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I know of this command:

find /path/to/mountpoint -inum <inode number>

but it is a very slow search, I feel like there has to be a faster way to do this. Does anybody know a faster method?

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This is my first time seeing a search using inode. When do you need to search by inode ? –  Coren Mar 29 '12 at 8:53
    
@Coren - it's commonly used if you have a file with, say, a "-" in front. You can do ls -li to find the inode of it, then: find . -inum <inode> -exec rm -i {} \; This is a belt-and-bracers approach to ensuring you can remove the file. Of course, you could also 'rm -- -filename', or rm ./-filename, or rm "-filename". –  swisscheese Mar 29 '12 at 10:51
    
@Coren with selinux, log messages include the inode, but not the full path. So you have to search for the inode to find the file being referred to. (thats my use case anyway) –  Patrick Mar 29 '12 at 13:30
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@Coren For example when a file has multiple hard links, you've spotted that the contents are obsolete and want to delete the file, but you've only found one of the file's names and want to delete the others. –  Gilles Mar 29 '12 at 22:21
    
On many filesystems, there's no faster way, because the only way to find a file's name is to traverse the directory tree that leads to it. –  Gilles Mar 29 '12 at 22:22

3 Answers 3

You could look at the fsdb command, found on most Unices, and available somewhere for Linux I am sure. This is a powerful command allowing you to to access the in-core inode structure of files, so be careful. The syntax is also very terse.

fsdb for AIX

fsdb re-link file on Solaris

While fsdb won't actually let you discover the filename of the inode, it does allow you to directly access the inode when you specify it, in essence "porting" you to the file itself (or at least it's data block pointers) so it's quicker in that respect than the find ;-).
Your question doesn't specify what you want to do with the file. Are you perchance decoding NFS filehandles?

sc.

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Well, I didn't think what I was going to do with the information was relevant to my question, so I left it out. In my case, it was merely a curiosity question; my xfs_fsr defragmentation spits out which inodes it defragments, and one was extremely fragmented (over 5000 extents) and I was just curious which file it was. find works, it's just so slow. –  Alex Mar 30 '12 at 7:48

For an ext4 filesystem, you can use debugfs as in the following example:

$ sudo debugfs -R 'ncheck 393094' /dev/sda2 2>/dev/null
Inode   Pathname
393094  /home/enzotib/examples.desktop

The answer is not immediate, but seem to be better than find.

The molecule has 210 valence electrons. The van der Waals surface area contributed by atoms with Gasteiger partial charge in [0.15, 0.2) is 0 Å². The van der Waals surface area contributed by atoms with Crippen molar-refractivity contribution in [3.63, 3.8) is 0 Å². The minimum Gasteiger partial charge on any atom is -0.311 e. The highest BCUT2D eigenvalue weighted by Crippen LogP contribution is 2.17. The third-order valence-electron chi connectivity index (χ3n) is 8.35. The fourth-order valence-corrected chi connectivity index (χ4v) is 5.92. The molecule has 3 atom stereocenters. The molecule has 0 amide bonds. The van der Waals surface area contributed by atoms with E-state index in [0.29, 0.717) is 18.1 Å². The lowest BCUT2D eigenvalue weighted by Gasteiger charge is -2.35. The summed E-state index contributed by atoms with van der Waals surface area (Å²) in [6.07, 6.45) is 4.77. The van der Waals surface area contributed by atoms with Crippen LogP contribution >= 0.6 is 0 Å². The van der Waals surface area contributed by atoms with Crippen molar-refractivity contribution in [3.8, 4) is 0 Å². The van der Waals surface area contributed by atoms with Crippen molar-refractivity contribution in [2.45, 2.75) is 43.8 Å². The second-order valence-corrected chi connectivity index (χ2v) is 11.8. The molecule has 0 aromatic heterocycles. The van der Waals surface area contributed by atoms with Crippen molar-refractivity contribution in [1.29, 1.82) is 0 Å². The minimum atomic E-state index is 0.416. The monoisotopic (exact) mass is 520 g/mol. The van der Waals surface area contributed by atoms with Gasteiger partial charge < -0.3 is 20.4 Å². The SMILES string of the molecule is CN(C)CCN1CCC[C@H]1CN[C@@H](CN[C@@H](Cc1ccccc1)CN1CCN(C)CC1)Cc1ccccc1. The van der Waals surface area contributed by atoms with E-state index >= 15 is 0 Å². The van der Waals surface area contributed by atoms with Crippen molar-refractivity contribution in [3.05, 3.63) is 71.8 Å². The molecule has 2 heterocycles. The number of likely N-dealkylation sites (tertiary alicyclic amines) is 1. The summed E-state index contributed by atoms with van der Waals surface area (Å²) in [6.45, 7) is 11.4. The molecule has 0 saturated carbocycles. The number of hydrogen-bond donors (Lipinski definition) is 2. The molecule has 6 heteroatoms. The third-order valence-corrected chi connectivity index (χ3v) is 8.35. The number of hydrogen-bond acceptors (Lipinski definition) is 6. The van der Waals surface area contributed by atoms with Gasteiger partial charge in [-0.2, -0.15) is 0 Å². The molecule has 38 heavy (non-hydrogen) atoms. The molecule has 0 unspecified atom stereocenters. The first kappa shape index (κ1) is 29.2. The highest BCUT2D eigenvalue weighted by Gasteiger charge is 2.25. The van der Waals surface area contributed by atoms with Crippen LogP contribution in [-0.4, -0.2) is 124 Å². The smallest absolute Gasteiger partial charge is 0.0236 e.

The output obtained can be easily parsed to obtain the filename.

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I should probably have specified the filesystem type. It didn't occur to me that the method of doing these things would be different for different filesystems. I'm using XFS, so while I'm sure your answer is correct, it won't help me specifically. –  Alex Mar 30 '12 at 7:39

Somewhere in the machine, there is a list of all INODEs.

This problem is analogous to a phone book. It is a list of names, and the phone numbers might be used by more than one person. If you want to look up by number, to see who shares that number, it's going to take a long time to unless somebody creates a reverse-lookup phone book.

Better to create a reverser-lookup database, organized like the reverse-lookup phone book.

This problem can be solved with two scripts (I'm not much of a programmer... you'd probably laugh at that code I write).

SCRIPT1: Create the reverse-lookup table. Do a "find" on all files, and make a two column table of INODE,FILENAME. Sort and combine into an array, the FILENAMES which share the same INODE number.

(you could build a binary tree, and make access to your new list screaming fast).

SCRIPT2: Searches your new reverse-list, and pulls out the array of FILENAMES.

The only real drawback, is that you can't do this in real-time. INODES always change, and if you need up-to-the-minute information, you'll have to re-generate your table.

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INODES do not "always change". On fact I doubt that in any Unix filesystem the inode associated to a file EVER changes. At least I can mot figure a reason why it should: teaching.idallen.com/dat2330/04f/notes/links_and_inodes.html –  Angel O'Sphere Jul 12 at 13:10

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